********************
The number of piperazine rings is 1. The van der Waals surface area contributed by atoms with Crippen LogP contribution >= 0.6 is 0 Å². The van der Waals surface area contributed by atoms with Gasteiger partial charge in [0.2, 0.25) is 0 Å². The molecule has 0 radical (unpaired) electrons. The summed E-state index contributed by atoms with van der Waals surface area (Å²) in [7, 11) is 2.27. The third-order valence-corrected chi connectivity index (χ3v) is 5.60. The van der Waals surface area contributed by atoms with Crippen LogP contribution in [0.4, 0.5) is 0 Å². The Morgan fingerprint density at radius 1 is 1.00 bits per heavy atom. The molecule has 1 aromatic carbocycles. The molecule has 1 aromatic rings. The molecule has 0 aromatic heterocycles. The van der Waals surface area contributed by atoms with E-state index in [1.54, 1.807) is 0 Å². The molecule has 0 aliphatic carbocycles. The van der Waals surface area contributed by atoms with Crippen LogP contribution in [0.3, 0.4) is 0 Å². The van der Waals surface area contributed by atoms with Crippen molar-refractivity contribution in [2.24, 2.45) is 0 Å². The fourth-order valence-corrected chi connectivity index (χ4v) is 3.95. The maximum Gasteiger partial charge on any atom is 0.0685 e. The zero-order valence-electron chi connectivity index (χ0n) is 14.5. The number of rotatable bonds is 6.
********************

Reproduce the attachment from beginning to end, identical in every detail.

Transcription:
The number of piperazine rings is 1. The van der Waals surface area contributed by atoms with Crippen LogP contribution >= 0.6 is 0 Å². The van der Waals surface area contributed by atoms with Gasteiger partial charge in [0.2, 0.25) is 0 Å². The molecule has 0 radical (unpaired) electrons. The summed E-state index contributed by atoms with van der Waals surface area (Å²) in [7, 11) is 2.27. The third-order valence-corrected chi connectivity index (χ3v) is 5.60. The van der Waals surface area contributed by atoms with Crippen LogP contribution in [0.4, 0.5) is 0 Å². The Morgan fingerprint density at radius 1 is 1.00 bits per heavy atom. The molecule has 1 aromatic carbocycles. The molecule has 1 aromatic rings. The molecule has 0 aromatic heterocycles. The van der Waals surface area contributed by atoms with E-state index in [1.54, 1.807) is 0 Å². The molecule has 0 aliphatic carbocycles. The van der Waals surface area contributed by atoms with Crippen LogP contribution in [0.3, 0.4) is 0 Å². The van der Waals surface area contributed by atoms with Crippen molar-refractivity contribution in [2.24, 2.45) is 0 Å². The fourth-order valence-corrected chi connectivity index (χ4v) is 3.95. The maximum Gasteiger partial charge on any atom is 0.0685 e. The zero-order valence-electron chi connectivity index (χ0n) is 14.5. The number of rotatable bonds is 6.